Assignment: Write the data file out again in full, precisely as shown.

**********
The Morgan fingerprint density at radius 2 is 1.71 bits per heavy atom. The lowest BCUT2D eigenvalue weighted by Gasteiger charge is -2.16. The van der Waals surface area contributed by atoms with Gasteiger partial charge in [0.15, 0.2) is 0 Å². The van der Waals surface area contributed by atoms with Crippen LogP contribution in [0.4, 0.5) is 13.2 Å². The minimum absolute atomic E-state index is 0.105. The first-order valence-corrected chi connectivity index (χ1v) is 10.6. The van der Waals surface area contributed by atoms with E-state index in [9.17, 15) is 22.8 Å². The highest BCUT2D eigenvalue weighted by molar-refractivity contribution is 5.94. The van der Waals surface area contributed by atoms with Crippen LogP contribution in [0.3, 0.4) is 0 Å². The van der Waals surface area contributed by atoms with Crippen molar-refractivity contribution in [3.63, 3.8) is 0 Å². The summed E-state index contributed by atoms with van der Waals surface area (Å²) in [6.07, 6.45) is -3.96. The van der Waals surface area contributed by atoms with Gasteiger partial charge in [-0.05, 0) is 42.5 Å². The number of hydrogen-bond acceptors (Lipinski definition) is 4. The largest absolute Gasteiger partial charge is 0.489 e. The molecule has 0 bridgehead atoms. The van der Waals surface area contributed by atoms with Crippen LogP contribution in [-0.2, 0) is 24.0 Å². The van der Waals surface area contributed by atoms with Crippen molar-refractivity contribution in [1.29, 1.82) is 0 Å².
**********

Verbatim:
The Morgan fingerprint density at radius 2 is 1.71 bits per heavy atom. The lowest BCUT2D eigenvalue weighted by Gasteiger charge is -2.16. The van der Waals surface area contributed by atoms with Gasteiger partial charge in [0.15, 0.2) is 0 Å². The van der Waals surface area contributed by atoms with Crippen LogP contribution in [0.4, 0.5) is 13.2 Å². The minimum absolute atomic E-state index is 0.105. The first-order valence-corrected chi connectivity index (χ1v) is 10.6. The van der Waals surface area contributed by atoms with E-state index in [9.17, 15) is 22.8 Å². The highest BCUT2D eigenvalue weighted by molar-refractivity contribution is 5.94. The van der Waals surface area contributed by atoms with Crippen LogP contribution in [0.3, 0.4) is 0 Å². The van der Waals surface area contributed by atoms with Crippen molar-refractivity contribution in [3.63, 3.8) is 0 Å². The summed E-state index contributed by atoms with van der Waals surface area (Å²) in [6.07, 6.45) is -3.96. The van der Waals surface area contributed by atoms with Gasteiger partial charge in [-0.05, 0) is 42.5 Å². The number of hydrogen-bond acceptors (Lipinski definition) is 4. The largest absolute Gasteiger partial charge is 0.489 e. The molecule has 0 bridgehead atoms. The van der Waals surface area contributed by atoms with Crippen LogP contribution in [-0.2, 0) is 24.0 Å². The van der Waals surface area contributed by atoms with Crippen molar-refractivity contribution in [1.29, 1.82) is 0 Å².